Corporate Immigration 2016: Roundtable
Who’s Who Legal brings together three leading experts in the corporate immigration industry to discuss issues facing lawyers today.
Investor and entrepreneur visas
With many jurisdictions competing to attract entrepreneurs, what opportunities are available in your jurisdiction for investors? What are the main advantages and disadvantages of the programmes?
Karl Waheed: French immigration law provides for an investor scheme, called Exceptional Economic Contribution, for an individual who invests €10 million in hard assets or creates 50 employees. The cash investment of €10 million must be in productive assets (such as infrastructure, equipment of intellectual property) and not in passive assets (such as bonds, or other financial products). The funds must be “fresh”: that is to say, they must not come from a “disinvestment” of an existing operation in France. They may be leveraged, as long as at least 30 per cent are personally brought by the individual investor, and the investor retains control of the investment vehicle.
An alternative to meeting the cash threshold would be the creation of 50 jobs, or the saving of 50 jobs which would have been lost in absence of the investment. The prefect with jurisdiction over the place of investment may lower the thresholds (amount of money or the number of jobs) to take into account the local economic needs.
The qualifying investor and his or her spouse are adjudicated a 10-year, renewable residency card, which is tantamount to permanent residency in France. This programme has been in existence since 2008, and statistics show that it is not in demand. The thresholds are too high, and so are French income taxes for residents.
An alternative scheme, called Skills and Talent, is for individuals who have skills, talents or business abilities which would be beneficial to the French economy. The application of this scheme is quite complicated for business investors. The business investor has to produce a business plan, which is scrutinised by the tax authorities for viability. The application of this scheme involves following the guidelines, to be issued by a steering committee when it has stopped deliberating. The application of this scheme is cumbersome, with an uncertain outcome for small to medium-sized businesses.
The current government is aware that the existing immigration schemes are not adequate to attract investment and skills to France. So it promulgated a new immigration act on 7 March 2016, which is intended to lower the investment thresholds drastically. The thresholds are to be stipulated in the implementation regulations, which are expected to be published in a month or two. We anticipate that the government is likely to lower the minimum investment to the vicinity of €500,000 and require the creation of at least five jobs.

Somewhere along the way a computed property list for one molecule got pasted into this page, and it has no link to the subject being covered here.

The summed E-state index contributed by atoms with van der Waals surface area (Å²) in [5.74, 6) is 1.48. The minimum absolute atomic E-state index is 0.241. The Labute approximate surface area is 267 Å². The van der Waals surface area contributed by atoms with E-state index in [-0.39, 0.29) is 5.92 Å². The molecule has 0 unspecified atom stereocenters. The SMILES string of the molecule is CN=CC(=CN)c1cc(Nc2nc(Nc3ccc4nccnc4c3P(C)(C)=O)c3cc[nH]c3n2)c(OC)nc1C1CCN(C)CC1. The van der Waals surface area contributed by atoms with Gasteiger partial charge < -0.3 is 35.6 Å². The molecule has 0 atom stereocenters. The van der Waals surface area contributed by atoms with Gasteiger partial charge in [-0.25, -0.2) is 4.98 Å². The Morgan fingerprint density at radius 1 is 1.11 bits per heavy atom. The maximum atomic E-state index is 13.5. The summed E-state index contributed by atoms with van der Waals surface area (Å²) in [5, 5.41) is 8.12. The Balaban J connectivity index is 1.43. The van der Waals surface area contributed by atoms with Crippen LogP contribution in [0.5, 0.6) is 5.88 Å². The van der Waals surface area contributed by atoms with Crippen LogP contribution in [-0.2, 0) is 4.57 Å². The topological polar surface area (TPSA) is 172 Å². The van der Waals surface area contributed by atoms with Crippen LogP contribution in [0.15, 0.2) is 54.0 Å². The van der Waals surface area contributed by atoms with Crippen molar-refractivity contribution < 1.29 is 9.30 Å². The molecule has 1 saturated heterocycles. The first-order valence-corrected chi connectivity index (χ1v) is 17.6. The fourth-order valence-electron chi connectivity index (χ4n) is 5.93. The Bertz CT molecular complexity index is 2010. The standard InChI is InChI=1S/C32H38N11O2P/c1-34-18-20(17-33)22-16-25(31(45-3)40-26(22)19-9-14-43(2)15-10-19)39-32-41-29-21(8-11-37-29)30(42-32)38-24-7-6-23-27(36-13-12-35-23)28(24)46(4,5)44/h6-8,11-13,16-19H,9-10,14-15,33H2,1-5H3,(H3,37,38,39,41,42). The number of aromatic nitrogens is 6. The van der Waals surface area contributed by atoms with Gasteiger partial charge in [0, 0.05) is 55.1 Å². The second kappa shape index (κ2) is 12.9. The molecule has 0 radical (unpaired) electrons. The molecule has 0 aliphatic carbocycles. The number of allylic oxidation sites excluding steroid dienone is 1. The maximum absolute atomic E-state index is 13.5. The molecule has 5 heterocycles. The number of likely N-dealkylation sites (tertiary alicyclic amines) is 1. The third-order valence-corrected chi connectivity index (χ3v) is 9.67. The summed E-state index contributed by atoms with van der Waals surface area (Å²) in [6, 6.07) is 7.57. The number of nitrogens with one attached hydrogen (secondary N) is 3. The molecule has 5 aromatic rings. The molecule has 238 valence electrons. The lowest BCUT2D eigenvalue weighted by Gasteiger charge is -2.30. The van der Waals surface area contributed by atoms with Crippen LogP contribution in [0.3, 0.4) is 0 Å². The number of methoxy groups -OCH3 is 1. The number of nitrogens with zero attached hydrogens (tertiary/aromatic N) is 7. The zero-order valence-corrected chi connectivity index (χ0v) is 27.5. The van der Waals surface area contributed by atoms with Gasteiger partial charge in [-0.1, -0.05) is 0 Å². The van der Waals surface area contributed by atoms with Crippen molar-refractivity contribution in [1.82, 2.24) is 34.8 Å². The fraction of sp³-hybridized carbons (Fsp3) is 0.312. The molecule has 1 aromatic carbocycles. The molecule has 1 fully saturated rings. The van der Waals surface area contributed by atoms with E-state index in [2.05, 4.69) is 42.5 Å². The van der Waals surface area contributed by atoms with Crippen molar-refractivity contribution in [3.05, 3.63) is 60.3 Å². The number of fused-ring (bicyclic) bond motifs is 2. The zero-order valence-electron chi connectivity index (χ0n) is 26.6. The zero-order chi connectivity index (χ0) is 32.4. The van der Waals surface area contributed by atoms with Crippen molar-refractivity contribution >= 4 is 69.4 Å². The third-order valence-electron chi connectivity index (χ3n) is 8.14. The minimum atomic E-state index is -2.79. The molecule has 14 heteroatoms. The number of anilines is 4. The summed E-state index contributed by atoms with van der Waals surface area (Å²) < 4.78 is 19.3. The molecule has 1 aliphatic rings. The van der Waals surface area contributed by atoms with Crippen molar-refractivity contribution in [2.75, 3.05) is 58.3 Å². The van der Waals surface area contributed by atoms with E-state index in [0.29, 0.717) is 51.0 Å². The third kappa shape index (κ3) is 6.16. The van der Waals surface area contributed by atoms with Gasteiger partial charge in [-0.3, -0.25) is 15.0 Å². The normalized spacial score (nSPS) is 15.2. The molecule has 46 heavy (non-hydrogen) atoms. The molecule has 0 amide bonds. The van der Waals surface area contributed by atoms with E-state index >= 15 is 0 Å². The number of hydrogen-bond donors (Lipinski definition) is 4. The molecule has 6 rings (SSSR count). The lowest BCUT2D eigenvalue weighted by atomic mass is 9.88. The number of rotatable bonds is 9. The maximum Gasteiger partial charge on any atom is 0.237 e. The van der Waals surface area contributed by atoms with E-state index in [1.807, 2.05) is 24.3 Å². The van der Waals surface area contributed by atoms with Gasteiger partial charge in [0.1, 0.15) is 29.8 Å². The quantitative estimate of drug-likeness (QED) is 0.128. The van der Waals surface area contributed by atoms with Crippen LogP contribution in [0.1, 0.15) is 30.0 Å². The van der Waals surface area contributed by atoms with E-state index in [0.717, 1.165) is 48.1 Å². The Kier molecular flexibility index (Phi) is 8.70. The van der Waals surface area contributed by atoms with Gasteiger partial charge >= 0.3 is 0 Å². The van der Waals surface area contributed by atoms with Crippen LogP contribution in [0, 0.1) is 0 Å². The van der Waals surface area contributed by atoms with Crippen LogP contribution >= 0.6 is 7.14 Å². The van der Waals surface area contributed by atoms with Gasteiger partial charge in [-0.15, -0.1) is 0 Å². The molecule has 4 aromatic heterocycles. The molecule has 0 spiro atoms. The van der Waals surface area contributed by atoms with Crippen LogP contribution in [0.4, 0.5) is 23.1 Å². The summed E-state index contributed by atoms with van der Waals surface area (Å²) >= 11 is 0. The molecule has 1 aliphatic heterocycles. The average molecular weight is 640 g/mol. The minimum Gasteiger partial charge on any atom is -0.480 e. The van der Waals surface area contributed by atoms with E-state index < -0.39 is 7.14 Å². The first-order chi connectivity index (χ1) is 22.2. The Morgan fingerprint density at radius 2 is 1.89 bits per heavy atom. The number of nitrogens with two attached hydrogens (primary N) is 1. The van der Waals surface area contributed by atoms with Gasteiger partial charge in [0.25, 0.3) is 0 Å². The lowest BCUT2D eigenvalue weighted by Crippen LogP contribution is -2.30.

Liam Schwartz: Israel’s primary natural resource is its educated, talented workforce. This workforce is itself supported by strong technological, financial and academic environments. As a result, it has for many years served as an international centre where entrepreneurs and international businesses have found a welcoming infrastructure.
Despite its past success in attracting entrepreneurs, Israel faces significant challenges in attracting a new generation of entrepreneurs from other jurisdictions competing for these same entrepreneurs. Israel’s ability to meet these challenges has been impeded by a somewhat awkward visa regime, which offered no long-term solution for individual entrepreneurs seeking to come to Israel to develop new ideas and products.
In a move to remove this impediment, in late 2015 the Israeli government launched a new programme, called Innovation Visas for Foreign Entrepreneurs. This offers foreign entrepreneurs the opportunity to come to Israel for up to 27 months in order to develop new technological enterprises, and to then remain for more than five additional years for the purposes of working in the startup they have established here.
Under the innovation visas programme, foreign entrepreneurs first apply to the startup committee of the Ministry of Economy and Industry for recognition as a foreign technological entrepreneur. This recognition will be granted if, for example, there is a likelihood for substantive cooperation with local entrepreneurs and technology workers.
On the basis of this formal recognition, foreign entrepreneurs are welcome to apply for the new innovation visa. Entrepreneurs who are citizens of countries participating in Israeli’s visa-waiver programme may even enter Israel without visas, and then apply for change to innovation visa status.
A downside of this new visa programme is that the innovation visa is essentially a form of long-term tourist status. During the 27-month period, the foreign entrepreneur may not be employed in Israel, and may not receive compensation of any kind from an Israeli source.
On the other hand, because the programme is intended to encourage foreign entrepreneurs to develop ideas and establish startup companies, the entrepreneur may seek to change to formal work status at any time during the 27-month period. Entrepreneurs may continue to live and work in Israel in this work status for a maximum of 63 months.
It remains to be seen whether this new programme will result in entrepreneurs opening their startups in Israel rather than in Silicon Valley, but the new innovation visa programme shows that Israel is clearly trying to meet the challenge of attracting the world’s new generation of entrepreneurs to this country.
Stephen Yale-Loehr: The United States has several visa options for investors and entrepreneurs. None of them is ideal, however, so a careful analysis of each person’s facts and circumstances is necessary to determine which is best.
On the non-immigrant (temporary) visa side, there are E-2; H-1B; L-1; and O-1 visas, among others.